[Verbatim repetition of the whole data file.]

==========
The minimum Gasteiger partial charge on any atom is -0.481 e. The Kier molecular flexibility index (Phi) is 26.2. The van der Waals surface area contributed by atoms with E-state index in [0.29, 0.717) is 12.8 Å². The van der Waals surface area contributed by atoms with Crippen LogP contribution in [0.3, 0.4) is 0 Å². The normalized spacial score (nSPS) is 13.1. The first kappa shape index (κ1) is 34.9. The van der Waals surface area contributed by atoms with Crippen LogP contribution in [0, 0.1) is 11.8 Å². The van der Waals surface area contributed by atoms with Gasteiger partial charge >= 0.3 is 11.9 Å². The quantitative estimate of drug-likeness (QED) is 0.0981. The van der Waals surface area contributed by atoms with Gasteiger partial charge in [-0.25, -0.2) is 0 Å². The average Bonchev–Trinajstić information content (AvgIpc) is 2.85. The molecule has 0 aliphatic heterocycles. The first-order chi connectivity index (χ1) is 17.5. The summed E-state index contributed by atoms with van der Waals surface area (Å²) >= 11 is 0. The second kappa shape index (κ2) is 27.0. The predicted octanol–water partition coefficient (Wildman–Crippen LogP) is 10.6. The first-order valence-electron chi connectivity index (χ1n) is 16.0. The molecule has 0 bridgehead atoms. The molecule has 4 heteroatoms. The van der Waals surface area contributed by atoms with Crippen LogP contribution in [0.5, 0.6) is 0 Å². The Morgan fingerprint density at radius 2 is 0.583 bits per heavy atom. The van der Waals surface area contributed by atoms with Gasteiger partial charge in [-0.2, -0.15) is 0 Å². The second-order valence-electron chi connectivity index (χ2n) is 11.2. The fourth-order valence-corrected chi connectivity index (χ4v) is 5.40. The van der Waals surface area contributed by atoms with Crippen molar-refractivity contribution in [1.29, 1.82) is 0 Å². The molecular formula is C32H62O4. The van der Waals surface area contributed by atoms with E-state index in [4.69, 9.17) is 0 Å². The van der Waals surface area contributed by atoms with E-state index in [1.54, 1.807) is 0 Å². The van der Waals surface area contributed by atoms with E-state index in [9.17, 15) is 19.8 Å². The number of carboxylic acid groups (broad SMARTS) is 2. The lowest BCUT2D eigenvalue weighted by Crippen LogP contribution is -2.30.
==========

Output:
The minimum Gasteiger partial charge on any atom is -0.481 e. The Kier molecular flexibility index (Phi) is 26.2. The van der Waals surface area contributed by atoms with E-state index in [0.29, 0.717) is 12.8 Å². The van der Waals surface area contributed by atoms with Crippen LogP contribution in [0.3, 0.4) is 0 Å². The normalized spacial score (nSPS) is 13.1. The first kappa shape index (κ1) is 34.9. The van der Waals surface area contributed by atoms with Crippen LogP contribution in [0, 0.1) is 11.8 Å². The van der Waals surface area contributed by atoms with Gasteiger partial charge >= 0.3 is 11.9 Å². The quantitative estimate of drug-likeness (QED) is 0.0981. The van der Waals surface area contributed by atoms with Gasteiger partial charge in [-0.25, -0.2) is 0 Å². The average Bonchev–Trinajstić information content (AvgIpc) is 2.85. The molecule has 0 aliphatic heterocycles. The first-order chi connectivity index (χ1) is 17.5. The summed E-state index contributed by atoms with van der Waals surface area (Å²) >= 11 is 0. The second kappa shape index (κ2) is 27.0. The predicted octanol–water partition coefficient (Wildman–Crippen LogP) is 10.6. The first-order valence-electron chi connectivity index (χ1n) is 16.0. The molecule has 0 bridgehead atoms. The molecule has 4 heteroatoms. The van der Waals surface area contributed by atoms with Crippen LogP contribution in [0.5, 0.6) is 0 Å². The Morgan fingerprint density at radius 2 is 0.583 bits per heavy atom. The van der Waals surface area contributed by atoms with Gasteiger partial charge in [-0.2, -0.15) is 0 Å². The second-order valence-electron chi connectivity index (χ2n) is 11.2. The fourth-order valence-corrected chi connectivity index (χ4v) is 5.40. The van der Waals surface area contributed by atoms with Crippen molar-refractivity contribution in [1.29, 1.82) is 0 Å². The molecular formula is C32H62O4. The van der Waals surface area contributed by atoms with E-state index in [4.69, 9.17) is 0 Å². The van der Waals surface area contributed by atoms with E-state index in [1.54, 1.807) is 0 Å². The van der Waals surface area contributed by atoms with E-state index in [9.17, 15) is 19.8 Å². The number of carboxylic acid groups (broad SMARTS) is 2. The lowest BCUT2D eigenvalue weighted by Crippen LogP contribution is -2.30.